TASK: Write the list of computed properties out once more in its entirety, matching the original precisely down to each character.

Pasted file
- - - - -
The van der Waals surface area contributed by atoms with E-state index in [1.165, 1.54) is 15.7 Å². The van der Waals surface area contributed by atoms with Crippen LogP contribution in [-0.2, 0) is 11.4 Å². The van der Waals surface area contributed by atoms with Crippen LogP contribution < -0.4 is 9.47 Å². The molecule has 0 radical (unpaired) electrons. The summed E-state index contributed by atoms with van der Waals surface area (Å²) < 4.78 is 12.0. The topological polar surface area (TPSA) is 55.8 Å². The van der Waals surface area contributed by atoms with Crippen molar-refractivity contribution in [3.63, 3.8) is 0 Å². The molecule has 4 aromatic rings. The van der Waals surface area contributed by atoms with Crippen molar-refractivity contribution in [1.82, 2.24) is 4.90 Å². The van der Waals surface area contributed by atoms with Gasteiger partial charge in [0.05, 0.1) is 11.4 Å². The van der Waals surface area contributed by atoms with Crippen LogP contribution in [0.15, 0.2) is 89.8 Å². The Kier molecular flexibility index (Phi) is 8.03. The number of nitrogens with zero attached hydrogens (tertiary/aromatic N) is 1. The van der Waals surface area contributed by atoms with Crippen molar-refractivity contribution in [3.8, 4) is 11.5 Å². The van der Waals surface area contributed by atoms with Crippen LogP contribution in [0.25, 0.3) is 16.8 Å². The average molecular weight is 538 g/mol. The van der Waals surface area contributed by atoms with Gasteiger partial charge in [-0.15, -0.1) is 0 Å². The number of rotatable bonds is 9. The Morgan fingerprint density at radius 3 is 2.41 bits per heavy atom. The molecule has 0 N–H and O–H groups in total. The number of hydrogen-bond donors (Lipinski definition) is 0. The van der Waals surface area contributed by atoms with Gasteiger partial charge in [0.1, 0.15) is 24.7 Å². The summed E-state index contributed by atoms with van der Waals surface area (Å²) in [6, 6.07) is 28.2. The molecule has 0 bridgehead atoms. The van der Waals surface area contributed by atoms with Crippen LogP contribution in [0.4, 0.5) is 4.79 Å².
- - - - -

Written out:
The van der Waals surface area contributed by atoms with E-state index in [1.165, 1.54) is 15.7 Å². The van der Waals surface area contributed by atoms with Crippen LogP contribution in [-0.2, 0) is 11.4 Å². The van der Waals surface area contributed by atoms with Crippen LogP contribution < -0.4 is 9.47 Å². The molecule has 0 radical (unpaired) electrons. The summed E-state index contributed by atoms with van der Waals surface area (Å²) < 4.78 is 12.0. The topological polar surface area (TPSA) is 55.8 Å². The van der Waals surface area contributed by atoms with Crippen molar-refractivity contribution in [3.63, 3.8) is 0 Å². The molecule has 4 aromatic rings. The van der Waals surface area contributed by atoms with Crippen molar-refractivity contribution in [1.82, 2.24) is 4.90 Å². The van der Waals surface area contributed by atoms with Gasteiger partial charge in [0.05, 0.1) is 11.4 Å². The van der Waals surface area contributed by atoms with Crippen LogP contribution in [0.15, 0.2) is 89.8 Å². The Kier molecular flexibility index (Phi) is 8.03. The number of nitrogens with zero attached hydrogens (tertiary/aromatic N) is 1. The van der Waals surface area contributed by atoms with Crippen molar-refractivity contribution in [3.8, 4) is 11.5 Å². The van der Waals surface area contributed by atoms with Crippen LogP contribution in [0.25, 0.3) is 16.8 Å². The average molecular weight is 538 g/mol. The van der Waals surface area contributed by atoms with Gasteiger partial charge in [-0.15, -0.1) is 0 Å². The number of rotatable bonds is 9. The Morgan fingerprint density at radius 3 is 2.41 bits per heavy atom. The molecule has 0 N–H and O–H groups in total. The number of hydrogen-bond donors (Lipinski definition) is 0. The van der Waals surface area contributed by atoms with Gasteiger partial charge in [0.1, 0.15) is 24.7 Å². The summed E-state index contributed by atoms with van der Waals surface area (Å²) in [6, 6.07) is 28.2. The molecule has 0 bridgehead atoms. The van der Waals surface area contributed by atoms with Crippen LogP contribution in [0.4, 0.5) is 4.79 Å².